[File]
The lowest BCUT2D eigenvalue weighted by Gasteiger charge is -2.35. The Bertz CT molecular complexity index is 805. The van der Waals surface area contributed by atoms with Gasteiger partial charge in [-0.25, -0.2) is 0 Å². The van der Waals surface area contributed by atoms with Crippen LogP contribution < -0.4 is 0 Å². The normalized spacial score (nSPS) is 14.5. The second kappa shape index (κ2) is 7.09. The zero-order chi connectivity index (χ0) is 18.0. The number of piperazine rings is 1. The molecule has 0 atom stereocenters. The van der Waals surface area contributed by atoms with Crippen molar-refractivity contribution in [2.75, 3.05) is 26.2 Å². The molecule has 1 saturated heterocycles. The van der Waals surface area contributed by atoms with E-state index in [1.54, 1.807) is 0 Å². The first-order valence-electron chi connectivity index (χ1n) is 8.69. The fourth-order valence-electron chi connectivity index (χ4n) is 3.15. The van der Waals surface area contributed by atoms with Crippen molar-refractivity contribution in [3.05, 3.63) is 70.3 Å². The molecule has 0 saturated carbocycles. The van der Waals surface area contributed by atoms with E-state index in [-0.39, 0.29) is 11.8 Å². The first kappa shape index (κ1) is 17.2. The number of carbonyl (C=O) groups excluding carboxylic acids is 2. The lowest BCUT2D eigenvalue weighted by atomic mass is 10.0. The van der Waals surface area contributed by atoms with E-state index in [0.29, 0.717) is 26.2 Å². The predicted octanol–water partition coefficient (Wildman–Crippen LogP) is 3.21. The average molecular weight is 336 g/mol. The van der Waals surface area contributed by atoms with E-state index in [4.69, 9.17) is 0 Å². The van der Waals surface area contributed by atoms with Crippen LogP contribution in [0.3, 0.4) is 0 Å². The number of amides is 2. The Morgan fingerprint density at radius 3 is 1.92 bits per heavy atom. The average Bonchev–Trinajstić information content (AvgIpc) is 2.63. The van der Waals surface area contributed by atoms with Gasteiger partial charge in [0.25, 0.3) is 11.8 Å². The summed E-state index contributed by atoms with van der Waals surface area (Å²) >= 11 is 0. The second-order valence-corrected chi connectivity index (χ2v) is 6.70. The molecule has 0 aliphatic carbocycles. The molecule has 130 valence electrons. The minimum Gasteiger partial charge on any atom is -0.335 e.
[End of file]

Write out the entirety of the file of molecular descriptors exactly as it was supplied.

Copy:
The lowest BCUT2D eigenvalue weighted by Gasteiger charge is -2.35. The Bertz CT molecular complexity index is 805. The van der Waals surface area contributed by atoms with Gasteiger partial charge in [-0.25, -0.2) is 0 Å². The van der Waals surface area contributed by atoms with Crippen LogP contribution < -0.4 is 0 Å². The normalized spacial score (nSPS) is 14.5. The second kappa shape index (κ2) is 7.09. The zero-order chi connectivity index (χ0) is 18.0. The number of piperazine rings is 1. The molecule has 0 atom stereocenters. The van der Waals surface area contributed by atoms with Crippen molar-refractivity contribution in [2.75, 3.05) is 26.2 Å². The molecule has 1 saturated heterocycles. The van der Waals surface area contributed by atoms with E-state index in [1.54, 1.807) is 0 Å². The first-order valence-electron chi connectivity index (χ1n) is 8.69. The fourth-order valence-electron chi connectivity index (χ4n) is 3.15. The van der Waals surface area contributed by atoms with Crippen molar-refractivity contribution in [3.05, 3.63) is 70.3 Å². The molecule has 0 saturated carbocycles. The van der Waals surface area contributed by atoms with E-state index in [-0.39, 0.29) is 11.8 Å². The first kappa shape index (κ1) is 17.2. The number of carbonyl (C=O) groups excluding carboxylic acids is 2. The lowest BCUT2D eigenvalue weighted by atomic mass is 10.0. The van der Waals surface area contributed by atoms with E-state index in [0.29, 0.717) is 26.2 Å². The predicted octanol–water partition coefficient (Wildman–Crippen LogP) is 3.21. The average molecular weight is 336 g/mol. The van der Waals surface area contributed by atoms with E-state index in [4.69, 9.17) is 0 Å². The van der Waals surface area contributed by atoms with Crippen LogP contribution in [0.3, 0.4) is 0 Å². The number of amides is 2. The Morgan fingerprint density at radius 3 is 1.92 bits per heavy atom. The average Bonchev–Trinajstić information content (AvgIpc) is 2.63. The van der Waals surface area contributed by atoms with Gasteiger partial charge in [0.25, 0.3) is 11.8 Å². The summed E-state index contributed by atoms with van der Waals surface area (Å²) >= 11 is 0. The second-order valence-corrected chi connectivity index (χ2v) is 6.70. The molecule has 0 aliphatic carbocycles. The molecule has 130 valence electrons. The minimum Gasteiger partial charge on any atom is -0.335 e.